Thursday, 12 September 2013

The End of an Era. Thank You JR.

I found out this evening that Jim Ross is retiring from the WWE after an incredible 39 years in professional wrestling. The reason being to spend more time perusing his personal business endeavours.

Jim William Ross made his wrestling debut in 1974 with NWA Mid-South when an announcer was unable to show up one night. He also was a referee there until 1977 and returned when Bill Watts bought out the territory, becoming their lead announcer and vice president of marketing. He worked with Jim Crockett Promotions, which eventually became World Championship Wrestling. Ross was the lead announcer there until he left in 1993 when Eric Bischoff, who he had a contentious relationship with, was promoted to executive producer.

Jim went to the WWF and made his debut commentating on Wrestlemania IX along with Bobby Heenan and Randy Savage. He was in and out of the company until he became part of the lead announce team in 1996, eventually becoming the lead commentator of RAW is War during the Monday Night Wars along with Jerry Lawler.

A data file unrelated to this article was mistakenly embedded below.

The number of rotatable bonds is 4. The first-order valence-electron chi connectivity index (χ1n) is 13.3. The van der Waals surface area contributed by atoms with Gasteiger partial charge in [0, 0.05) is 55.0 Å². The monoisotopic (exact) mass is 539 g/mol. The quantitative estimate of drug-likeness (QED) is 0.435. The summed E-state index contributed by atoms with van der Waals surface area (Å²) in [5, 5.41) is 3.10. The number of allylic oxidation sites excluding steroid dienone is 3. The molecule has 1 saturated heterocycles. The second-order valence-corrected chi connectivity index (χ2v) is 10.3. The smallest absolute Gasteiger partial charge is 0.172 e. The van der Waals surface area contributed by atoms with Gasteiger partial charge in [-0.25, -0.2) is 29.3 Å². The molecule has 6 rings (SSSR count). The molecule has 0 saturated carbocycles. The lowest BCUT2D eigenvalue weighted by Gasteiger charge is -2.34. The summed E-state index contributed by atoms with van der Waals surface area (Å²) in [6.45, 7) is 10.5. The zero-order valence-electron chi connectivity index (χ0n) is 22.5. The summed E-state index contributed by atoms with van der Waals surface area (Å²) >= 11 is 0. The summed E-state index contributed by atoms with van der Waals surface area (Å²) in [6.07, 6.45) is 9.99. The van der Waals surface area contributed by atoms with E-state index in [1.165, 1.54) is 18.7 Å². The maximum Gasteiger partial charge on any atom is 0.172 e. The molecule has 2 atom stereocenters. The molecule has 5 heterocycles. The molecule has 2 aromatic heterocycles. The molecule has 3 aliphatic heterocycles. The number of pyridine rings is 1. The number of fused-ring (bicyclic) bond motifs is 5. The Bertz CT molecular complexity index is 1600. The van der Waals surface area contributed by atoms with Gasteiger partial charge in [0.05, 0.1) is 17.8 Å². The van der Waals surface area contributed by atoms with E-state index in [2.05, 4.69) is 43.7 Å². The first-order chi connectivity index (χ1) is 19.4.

To me, Jim Ross (or JR as everyone came to know him) was the voice of the Attitude Era. He called so many memorable matches, such as the Hell in a Cell match in 1998, the Austin-Rock matches at 3 Wrestlemanias, and the final WWE match of Ric Flair at Wrestlemania XXIV.

A lot of the adults who watch the WWE or go to the live events will have grown up listening to Jim Ross. The first WWE event that I watched was Wrestlemania VIII, which had Gorilla Monsoon and Bobby Heenan commentating. The job of the commentators is to help tell the story of the match and they generally did it through comedy, with Monsoon being the straight man. JR told the story of the match through emotion. When he got animated saying "My God! My God!" or something similar, he really got you invested in the match and the story being told. JR's final PPV match that he called was the End of an Era match between Undertaker and Shawn Michaels at Wrestlemania XXVIII and the story of the match was made so much more emotive with his voice telling you the story.

It seems like I'm writing an obituary of a man who was passed away. I'm not, but in a way it is. This is a brief obituary of a career that has touched the hearts so many fans of the WWE.  Even as I write this, I'm wiping away a tear knowing that I may never hear his voice on a WWE event ever again.

Thank you so much for the memories JR and I, along with many others, will hope you come back one day and call one more match.

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